Spurs serving notice, Magic's disappearing act & more
Posted: Tuesday March 13, 2007 12:34PM; Updated: Tuesday March 13, 2007 2:56PM
The NBA's hottest team plays in Texas, it owns the league's longest winning streak, and you get the feeling that the San Antonio Spurs are just starting to figure things out.
Gregg Popovich's squad is dominating opponents, winning by an average of 15.1 points over the 12-game winning streak it took into Tuesday night's game against the Clippers. The hot spell couldn't have come at a better time, in part because it's nice to start firing on all cylinders once March rolls around, but also because the Spurs also have the added pressure of trying to hang on to that third seed in the Western Conference, with the Jazz (who have won six straight) just 1˝ games behind.
A third seed means the Spurs would be able to miss the Rockets in the first round, while possibly putting off a matchup with the Mavericks until the conference finals. And though playoff wins over teams like the Lakers and Suns (San Antonio's projected opponents in the first two rounds) may not seem like a cakewalk, one has to consider just how good the Spurs have looked at times this season, and the idea that anything less than a championship run is a wasted season for this organization.
Now, I'm not going to give you the same tired retelling about how the Spurs were supposedly one Dirk Nowitzki free throw away from getting to the conference finals (and beyond, more than likely) last year. Had Jason Terry not been suspended for Game 6 of that second-round series, Dallas would have probably won it at home in the sixth game. Dallas had the better team last spring, and though it may still have the game's best player in Nowitzki (and the most obvious source of motivation after a Finals meltdown last June), I'm not so sure that the Spurs and Mavs aren't more evenly matched up this time around.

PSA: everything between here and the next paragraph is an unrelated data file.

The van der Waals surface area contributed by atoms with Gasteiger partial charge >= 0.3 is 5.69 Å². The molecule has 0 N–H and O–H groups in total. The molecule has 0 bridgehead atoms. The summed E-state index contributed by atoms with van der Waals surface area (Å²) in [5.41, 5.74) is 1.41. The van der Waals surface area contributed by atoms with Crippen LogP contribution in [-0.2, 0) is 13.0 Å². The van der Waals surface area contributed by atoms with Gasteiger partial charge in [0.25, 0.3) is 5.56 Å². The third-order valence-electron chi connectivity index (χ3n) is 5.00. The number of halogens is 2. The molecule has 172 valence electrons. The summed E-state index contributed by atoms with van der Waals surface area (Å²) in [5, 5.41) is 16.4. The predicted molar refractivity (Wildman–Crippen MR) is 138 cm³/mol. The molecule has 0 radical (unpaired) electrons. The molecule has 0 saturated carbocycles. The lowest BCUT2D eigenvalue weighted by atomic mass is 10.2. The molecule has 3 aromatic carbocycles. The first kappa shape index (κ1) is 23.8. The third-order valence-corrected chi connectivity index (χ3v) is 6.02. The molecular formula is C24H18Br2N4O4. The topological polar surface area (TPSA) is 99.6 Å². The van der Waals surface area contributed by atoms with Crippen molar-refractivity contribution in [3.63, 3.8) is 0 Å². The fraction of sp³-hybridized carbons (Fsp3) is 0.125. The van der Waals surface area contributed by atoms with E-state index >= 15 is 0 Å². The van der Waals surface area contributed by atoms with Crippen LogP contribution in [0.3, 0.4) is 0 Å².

As it's been for years, the Spurs are dominating with defense, one that has vaulted to second in the NBA in defensive efficiency after floating around the top five since November.
It seems too easy a comparison, but we're enjoying it nonetheless: Avery Johnson's startling run as Mavs coach (128-34 record) reminds us of Phil Jackson's early years with the Chicago Bulls. Johnson hasn't influenced as profound a philosophical shift as Jackson did with that Chicago team, but he has turned what was once the fastest team in the NBA (second in possessions per game in 2003-04, Don Nelson's last full year as head coach) into a walk-it-up squad (28th in possessions per game this season) bent on efficient offense and a fine, fine defense. In Nellie's last year, the Mavs were 26th in a 29-team league in defensive efficiency. This year? Fifth. Personnel change has a bit to do with that, but not nearly as much as Johnson's influence.
Jackson took a Bulls team that was one of the slowest of its time under Doug Collins and taught it to run -- coincidentally, all while initiating a half-court offense that had been laughed out of the NBA in years past for being too lugubrious. And while Chicago's defense matured, its offense grew dominant; sort of the polar opposite of what we're seeing in Dallas, but as astonishing a turnaround.
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